New Legislation Would Provide Whistleblower Protections
for Reporting Criminal Antitrust Activity
On July 31, 2012, federal legislation that would provide
whistleblower protection for employees who report criminal
antitrust activity was introduced. The proposed Criminal
Antitrust Anti-Retaliation Act would amend the Antitrust Criminal
Penalty Enhancement and Reform Act (ACPERA) – which
reduced civil liability for successful leniency applicants and
significantly increased antitrust penalties – by
extending whistleblower protection to employees who report conduct
reasonably believed to be a violation of the antitrust laws to the
U.S. Department of Justice's (DOJ) Antitrust Division.
Such employees would be protected against retaliation by their
employers. The proposed legislation, which has been referred
to the Senate Judiciary Committee for consideration, creates
incentives for employees that could have an impact on corporate
compliance programs and the Antitrust Division's leniency
program, which offers immunity to a corporation or individual that
is the first to report criminal antitrust activity.
Disgorgement Remedy Approved in $4.8 Million Antitrust
Settlement against Morgan Stanley
On Aug. 7, 2012, a district court ordered disgorgement in a case described as
DOJ's "first attempt to obtain disgorgement from a
financial services firm that used derivative agreements to
facilitate anticompetitive behavior." DOJ had alleged
that Morgan Stanley engineered an electricity price-fixing scheme
between two electricity generators operating in New York City by
acting as a counterparty to agreements with each company and aiding
efforts to manipulate electricity prices. In approving the
settlement, the court noted that the $4.8 million settlement was a
"relatively mild sanction" in light of the "stark
allegations of manipulative conduct" against Morgan Stanley,
but concluded that judicial deference to DOJ's decision to
settle was appropriate and declined to "second-guess the
wisdom of [DOJ's] decision to pursue a disgorgement remedy
rather than restitution."
Changes to HSR Reporting Requirements for Pharmaceutical
Industry Transactions Proposed
On Aug. 13, 2012, the Federal Trade Commission (FTC) announced proposed changes to the premerger
notification rules that would require pharmaceutical companies to
report proposed acquisitions of exclusive patent rights. The
proposed changes clarify when a transfer of exclusive rights to a
patent in the pharmaceutical industry must be reported as an asset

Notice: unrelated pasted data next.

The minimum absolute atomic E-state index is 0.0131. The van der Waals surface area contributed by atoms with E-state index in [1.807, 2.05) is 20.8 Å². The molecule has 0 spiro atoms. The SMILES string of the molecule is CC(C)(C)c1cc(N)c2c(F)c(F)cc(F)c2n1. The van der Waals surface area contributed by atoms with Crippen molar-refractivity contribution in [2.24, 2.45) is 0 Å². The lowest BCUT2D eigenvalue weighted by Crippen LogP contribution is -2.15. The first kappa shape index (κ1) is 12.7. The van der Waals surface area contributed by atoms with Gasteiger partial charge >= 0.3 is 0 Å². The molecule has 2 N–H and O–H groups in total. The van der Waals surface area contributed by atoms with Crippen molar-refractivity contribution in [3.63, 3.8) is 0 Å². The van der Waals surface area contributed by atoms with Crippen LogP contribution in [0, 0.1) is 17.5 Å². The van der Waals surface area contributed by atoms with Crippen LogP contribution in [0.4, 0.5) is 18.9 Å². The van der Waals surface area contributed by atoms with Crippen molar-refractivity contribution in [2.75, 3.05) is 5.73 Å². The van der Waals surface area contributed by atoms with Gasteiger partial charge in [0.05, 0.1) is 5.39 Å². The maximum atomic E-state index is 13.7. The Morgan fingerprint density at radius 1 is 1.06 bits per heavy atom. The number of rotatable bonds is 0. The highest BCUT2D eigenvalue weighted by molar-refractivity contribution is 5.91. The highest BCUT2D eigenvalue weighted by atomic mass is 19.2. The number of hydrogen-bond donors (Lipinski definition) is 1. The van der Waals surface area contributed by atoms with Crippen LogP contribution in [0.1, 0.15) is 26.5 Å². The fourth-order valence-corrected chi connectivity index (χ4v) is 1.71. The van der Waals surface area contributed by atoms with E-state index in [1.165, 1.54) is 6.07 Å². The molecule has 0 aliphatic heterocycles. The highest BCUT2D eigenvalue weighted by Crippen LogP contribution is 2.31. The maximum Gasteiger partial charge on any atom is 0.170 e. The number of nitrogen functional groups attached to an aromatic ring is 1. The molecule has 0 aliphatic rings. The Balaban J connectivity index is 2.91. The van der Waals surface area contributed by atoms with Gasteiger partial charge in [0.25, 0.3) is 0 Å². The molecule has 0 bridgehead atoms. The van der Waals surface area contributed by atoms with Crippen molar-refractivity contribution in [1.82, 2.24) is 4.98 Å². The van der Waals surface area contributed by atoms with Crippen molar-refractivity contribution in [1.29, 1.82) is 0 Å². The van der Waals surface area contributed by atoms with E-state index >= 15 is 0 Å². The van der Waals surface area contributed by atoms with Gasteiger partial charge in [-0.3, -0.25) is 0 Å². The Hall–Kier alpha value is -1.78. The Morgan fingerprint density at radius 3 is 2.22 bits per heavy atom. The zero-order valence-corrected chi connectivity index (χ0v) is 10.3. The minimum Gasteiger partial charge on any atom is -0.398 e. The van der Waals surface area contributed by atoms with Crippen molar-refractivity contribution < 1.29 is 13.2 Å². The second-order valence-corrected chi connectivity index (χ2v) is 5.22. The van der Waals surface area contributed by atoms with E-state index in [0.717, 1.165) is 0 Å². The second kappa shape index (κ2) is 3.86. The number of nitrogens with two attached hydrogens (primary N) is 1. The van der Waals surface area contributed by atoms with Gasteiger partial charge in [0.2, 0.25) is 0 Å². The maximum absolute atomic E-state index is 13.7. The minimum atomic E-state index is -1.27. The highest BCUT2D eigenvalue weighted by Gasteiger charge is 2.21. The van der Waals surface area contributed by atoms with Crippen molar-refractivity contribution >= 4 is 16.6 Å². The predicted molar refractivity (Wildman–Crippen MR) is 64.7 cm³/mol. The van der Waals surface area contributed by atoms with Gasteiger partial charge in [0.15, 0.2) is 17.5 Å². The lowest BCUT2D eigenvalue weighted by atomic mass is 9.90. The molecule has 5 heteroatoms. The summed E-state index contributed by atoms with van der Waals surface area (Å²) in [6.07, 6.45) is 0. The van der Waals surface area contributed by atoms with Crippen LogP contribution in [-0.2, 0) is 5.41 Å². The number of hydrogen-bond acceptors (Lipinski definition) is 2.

acquisition under the Hart-Scott-Rodino (HSR) Act. Public comments on the proposed changes will be
accepted until Oct. 25, 2012.
On Sept. 10, 2012, the FTC and DOJ will hold a public workshop to address antitrust issues
relating to most-favored-nation clauses (MFNs). Among other
topics, the workshop will explore economic theories, legal
treatment and industry experiences with MFNs. MFNs have been
the subject of several recent antitrust enforcement actions.
In October 2010, DOJ filed a civil antitrust action against Blue Cross Blue Shield of
Michigan alleging that the insurer's use of MFNs had stifled
competition and raised prices on healthcare services and
insurance. In April 2012, DOJ filed a civil antitrust action against Apple Inc. and five publishers
alleging a conspiracy to fix the sales prices of e-books through
the use of distribution agreements with "unusual"
MFNs. Public comments may be filed until Oct. 10,
UK Court Awards Damages in Private Competition Suit
In a case that may encourage potential plaintiffs, a UK court
awarded exemplary (punitive) damages for a competition law
infringement in a private action between competing bus
operators. Additional information is available in our
August 2012 EU/UK Competition Law Newsletter
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An interesting and growing debate in the antitrust arena is whether most favored nation ("MFN") pricing provisions are pro-competitive or anticompetitive. For many years, MFN provisions have been considered a fairly noncontroversial contract term included by purchasers in an attempt to assure that other buyers do not receive a more favorable price.
A well-attended program on antitrust treatment of "bundled pricing" and "loyalty discounts" at the American Bar Association Antitrust Section Spring Meeting highlighted the confusion generated by the antitrust law implications.
In remarks made this week at the International Competition Network annual conference, Federal Trade Commission (FTC) Chairwoman Edith Ramirez stated that health care will continue to be a top priority for the FTC.
An EU General Court (GC) judgment has considered the difficult issue of independent parallel behaviour by competitors under EU competition law, and in particular when this strays into a "concerted practice".
The U.S. Department of Justice ("DOJ") has reached a settlement with Anheuser-Busch InBev ("ABI") and Grupo Modelo S.A.B. de C.V. ("Modelo"), requiring ABI to divest Modelo’s entire U.S. business to Constellation Brands Inc. ("Constellation").
Microsoft v. Motorola is precedential only in the Western District of Washington, but at 207 thorough and well-reasoned pages, it provides a valuable roadmap and will likely be quite influential in future RAND cases in other U.S. and foreign jurisdictions.